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 / Winter 2013 / Issue 73(originally published by Booz & Company)


Why Eric Ries Likes Management

Of course, large companies are full of entrepreneurs and always have been. Where did all those different business divisions come from? Were they handed down from God on tablets? No, they were created. They were once startups.

S+B: How does that affect the typical innovation process in a large company?
Most of these companies have some version of a stage-gate development process for new products. It’s a linear, rigorous, checklist-based process with a series of go/kill decisions. All these companies have introduced successful new products. Their win rate may not be very high, but the law of large numbers says every company has at least some new product successes.

I’ve noticed a strange phenomenon. If I ask the senior management for an example of the stage-gate process working well, they’ll tell me about a successful new product they just launched. Then, when I interview the product development team—I’m always looking for new case studies—the conversation will go something like this:

“Did you guys follow the stage-gate process?”

“Are you kidding? Of course we didn’t.”

“Why does senior management think you did?”

“Well, that’s what we told them. You get fired if you don’t check the boxes. But we actually set up a parallel process to bring out the product, working off the books, and then we retroactively applied the stage-gate process to describe what happened.”

The first time I heard this, my reaction was: “You committed fraud against the corporation. You should be fired.” The response was always the same: “You don’t understand. Nobody in this company believes these reports. Nobody thinks the official process works.”

In nearly every big company, the real work of developing new products and new businesses is happening underground, in secret. There’s an incredible amount of inefficiency and waste because we go through these gyrations to pretend we’re following a completely different process. We try to fit the circle into the square box.

S+B: So there is a subtle chaos at work in organizations everywhere?
Sort of, but it’s not the product development process that’s chaotic. It’s the world. In traditional companies, people carve out this beautiful little bubble of orderliness and calm and low variation—or they think they do. But that’s getting harder and harder to sustain as business becomes more and more uncertain, as things keep moving faster.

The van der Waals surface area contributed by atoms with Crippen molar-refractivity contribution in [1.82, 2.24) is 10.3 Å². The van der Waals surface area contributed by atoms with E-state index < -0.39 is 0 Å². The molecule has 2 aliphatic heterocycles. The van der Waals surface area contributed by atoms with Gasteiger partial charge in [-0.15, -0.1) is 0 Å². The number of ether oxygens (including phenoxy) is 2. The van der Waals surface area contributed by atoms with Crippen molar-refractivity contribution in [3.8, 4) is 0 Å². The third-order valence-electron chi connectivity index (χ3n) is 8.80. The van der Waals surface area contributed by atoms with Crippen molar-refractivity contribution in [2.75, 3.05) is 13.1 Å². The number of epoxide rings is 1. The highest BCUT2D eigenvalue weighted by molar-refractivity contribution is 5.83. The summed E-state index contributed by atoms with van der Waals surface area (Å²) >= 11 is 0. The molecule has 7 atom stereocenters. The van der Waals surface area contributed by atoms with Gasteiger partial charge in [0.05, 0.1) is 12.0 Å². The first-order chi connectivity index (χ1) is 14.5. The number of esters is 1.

The cost of starting a new company is going down. And the distribution and scale that it’s now possible for even a tiny little company to access is growing. So, in previously safe industries, where there were very few competitors and an oligopoly once controlled everything, you can now wake up one day to find that 100 startups have entered your market, and then things suddenly go to hell. We’re all facing that chaos.

Part of the challenge is just to acknowledge that the reality of competition has changed, rather than trying to fit the signals from an increasingly uncertain world into forecasting-based spreadsheets that demand predictability.

S+B: How is your methodology different?
It starts with a few principles. We’ve talked about two of them. First, entrepreneurs are everywhere; not just two guys in the garage but anyplace uncertainty is being managed. Second, entrepreneurship is a system of management.

Next, there’s the idea of validated learning. The most difficult problem in entrepreneurship is that you can’t tell if you’re making progress. For people who have only ever held a “regular” management job, this is a foreign idea. They try to use the same measurement tools from elsewhere in the organization and we end up with those shadow startups in large companies.

Compare that to your typical Silicon Valley startup. The business plan says that on such-and-such date the product will be launched and a certain amount of time later we’ll have this many customers and that much revenue. There’s always a beautiful appendix with spreadsheets and hockey-stick graphs. The hockey stick shows a few months passing after the product launch, with the curve nice and flat—and then boom, up into the black.

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